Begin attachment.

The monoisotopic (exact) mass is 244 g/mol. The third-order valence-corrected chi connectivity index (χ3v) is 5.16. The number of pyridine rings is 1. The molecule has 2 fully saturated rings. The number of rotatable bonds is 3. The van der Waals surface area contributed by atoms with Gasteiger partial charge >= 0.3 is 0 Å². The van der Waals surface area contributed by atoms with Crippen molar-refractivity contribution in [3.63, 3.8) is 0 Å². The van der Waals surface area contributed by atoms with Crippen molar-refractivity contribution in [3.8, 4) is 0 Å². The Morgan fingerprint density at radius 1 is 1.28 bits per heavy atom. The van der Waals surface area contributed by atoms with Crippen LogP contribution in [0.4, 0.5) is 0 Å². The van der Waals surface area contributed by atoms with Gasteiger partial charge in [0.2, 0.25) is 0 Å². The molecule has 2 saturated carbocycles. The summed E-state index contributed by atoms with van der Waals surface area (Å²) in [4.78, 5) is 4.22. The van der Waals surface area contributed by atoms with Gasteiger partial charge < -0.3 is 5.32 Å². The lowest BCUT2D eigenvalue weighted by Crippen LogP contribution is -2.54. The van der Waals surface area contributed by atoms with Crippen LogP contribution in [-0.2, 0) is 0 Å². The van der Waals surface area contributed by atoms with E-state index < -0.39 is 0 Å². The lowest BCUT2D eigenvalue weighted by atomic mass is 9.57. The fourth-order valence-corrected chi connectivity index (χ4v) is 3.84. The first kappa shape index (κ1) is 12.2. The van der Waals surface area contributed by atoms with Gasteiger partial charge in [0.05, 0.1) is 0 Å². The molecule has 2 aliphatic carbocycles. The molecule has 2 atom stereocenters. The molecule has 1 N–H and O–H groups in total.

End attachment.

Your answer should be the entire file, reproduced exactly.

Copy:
The monoisotopic (exact) mass is 244 g/mol. The third-order valence-corrected chi connectivity index (χ3v) is 5.16. The number of pyridine rings is 1. The molecule has 2 fully saturated rings. The number of rotatable bonds is 3. The van der Waals surface area contributed by atoms with Gasteiger partial charge >= 0.3 is 0 Å². The van der Waals surface area contributed by atoms with Crippen molar-refractivity contribution in [3.63, 3.8) is 0 Å². The van der Waals surface area contributed by atoms with Crippen molar-refractivity contribution in [3.8, 4) is 0 Å². The Morgan fingerprint density at radius 1 is 1.28 bits per heavy atom. The van der Waals surface area contributed by atoms with Crippen LogP contribution in [0.4, 0.5) is 0 Å². The van der Waals surface area contributed by atoms with Gasteiger partial charge in [0.2, 0.25) is 0 Å². The molecule has 2 saturated carbocycles. The summed E-state index contributed by atoms with van der Waals surface area (Å²) in [4.78, 5) is 4.22. The van der Waals surface area contributed by atoms with Gasteiger partial charge < -0.3 is 5.32 Å². The lowest BCUT2D eigenvalue weighted by Crippen LogP contribution is -2.54. The van der Waals surface area contributed by atoms with Crippen LogP contribution in [-0.2, 0) is 0 Å². The van der Waals surface area contributed by atoms with E-state index < -0.39 is 0 Å². The lowest BCUT2D eigenvalue weighted by atomic mass is 9.57. The fourth-order valence-corrected chi connectivity index (χ4v) is 3.84. The first kappa shape index (κ1) is 12.2. The van der Waals surface area contributed by atoms with Gasteiger partial charge in [0.05, 0.1) is 0 Å². The molecule has 2 aliphatic carbocycles. The molecule has 2 atom stereocenters. The molecule has 1 N–H and O–H groups in total.